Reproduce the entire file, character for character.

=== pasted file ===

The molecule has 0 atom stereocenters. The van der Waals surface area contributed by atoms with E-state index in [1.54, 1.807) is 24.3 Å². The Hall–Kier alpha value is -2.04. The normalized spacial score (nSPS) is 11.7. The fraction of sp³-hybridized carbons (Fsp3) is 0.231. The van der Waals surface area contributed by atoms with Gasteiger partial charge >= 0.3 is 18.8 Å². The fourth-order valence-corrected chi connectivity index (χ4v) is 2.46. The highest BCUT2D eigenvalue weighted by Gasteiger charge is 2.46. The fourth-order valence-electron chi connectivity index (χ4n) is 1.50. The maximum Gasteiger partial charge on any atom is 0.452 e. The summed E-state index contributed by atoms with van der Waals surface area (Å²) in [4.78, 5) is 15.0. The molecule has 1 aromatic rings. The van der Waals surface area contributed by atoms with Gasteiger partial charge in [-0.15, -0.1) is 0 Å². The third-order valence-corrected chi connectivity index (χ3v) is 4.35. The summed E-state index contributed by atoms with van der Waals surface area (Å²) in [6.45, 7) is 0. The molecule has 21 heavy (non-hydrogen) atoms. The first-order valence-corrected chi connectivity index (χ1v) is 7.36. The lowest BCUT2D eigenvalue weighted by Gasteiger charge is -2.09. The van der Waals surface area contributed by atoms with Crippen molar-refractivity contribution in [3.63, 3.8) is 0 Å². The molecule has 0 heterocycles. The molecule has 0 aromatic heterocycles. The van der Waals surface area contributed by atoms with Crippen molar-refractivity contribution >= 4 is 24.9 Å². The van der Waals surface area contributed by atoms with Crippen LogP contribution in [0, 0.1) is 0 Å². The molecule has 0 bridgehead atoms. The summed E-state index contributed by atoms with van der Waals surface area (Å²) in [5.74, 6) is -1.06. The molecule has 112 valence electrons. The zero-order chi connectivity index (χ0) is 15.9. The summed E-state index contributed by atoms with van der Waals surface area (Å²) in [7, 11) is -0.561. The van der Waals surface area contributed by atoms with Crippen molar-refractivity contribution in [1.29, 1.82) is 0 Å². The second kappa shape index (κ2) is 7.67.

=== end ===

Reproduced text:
The molecule has 0 atom stereocenters. The van der Waals surface area contributed by atoms with E-state index in [1.54, 1.807) is 24.3 Å². The Hall–Kier alpha value is -2.04. The normalized spacial score (nSPS) is 11.7. The fraction of sp³-hybridized carbons (Fsp3) is 0.231. The van der Waals surface area contributed by atoms with Gasteiger partial charge >= 0.3 is 18.8 Å². The fourth-order valence-corrected chi connectivity index (χ4v) is 2.46. The highest BCUT2D eigenvalue weighted by Gasteiger charge is 2.46. The fourth-order valence-electron chi connectivity index (χ4n) is 1.50. The maximum Gasteiger partial charge on any atom is 0.452 e. The summed E-state index contributed by atoms with van der Waals surface area (Å²) in [4.78, 5) is 15.0. The molecule has 1 aromatic rings. The van der Waals surface area contributed by atoms with Gasteiger partial charge in [-0.15, -0.1) is 0 Å². The third-order valence-corrected chi connectivity index (χ3v) is 4.35. The summed E-state index contributed by atoms with van der Waals surface area (Å²) in [6.45, 7) is 0. The molecule has 21 heavy (non-hydrogen) atoms. The first-order valence-corrected chi connectivity index (χ1v) is 7.36. The lowest BCUT2D eigenvalue weighted by Gasteiger charge is -2.09. The van der Waals surface area contributed by atoms with Crippen molar-refractivity contribution in [3.63, 3.8) is 0 Å². The molecule has 0 heterocycles. The molecule has 0 aromatic heterocycles. The van der Waals surface area contributed by atoms with Crippen molar-refractivity contribution >= 4 is 24.9 Å². The van der Waals surface area contributed by atoms with Crippen LogP contribution in [0, 0.1) is 0 Å². The molecule has 0 bridgehead atoms. The summed E-state index contributed by atoms with van der Waals surface area (Å²) in [5.74, 6) is -1.06. The molecule has 112 valence electrons. The zero-order chi connectivity index (χ0) is 15.9. The summed E-state index contributed by atoms with van der Waals surface area (Å²) in [7, 11) is -0.561. The van der Waals surface area contributed by atoms with Crippen molar-refractivity contribution in [1.29, 1.82) is 0 Å². The second kappa shape index (κ2) is 7.67.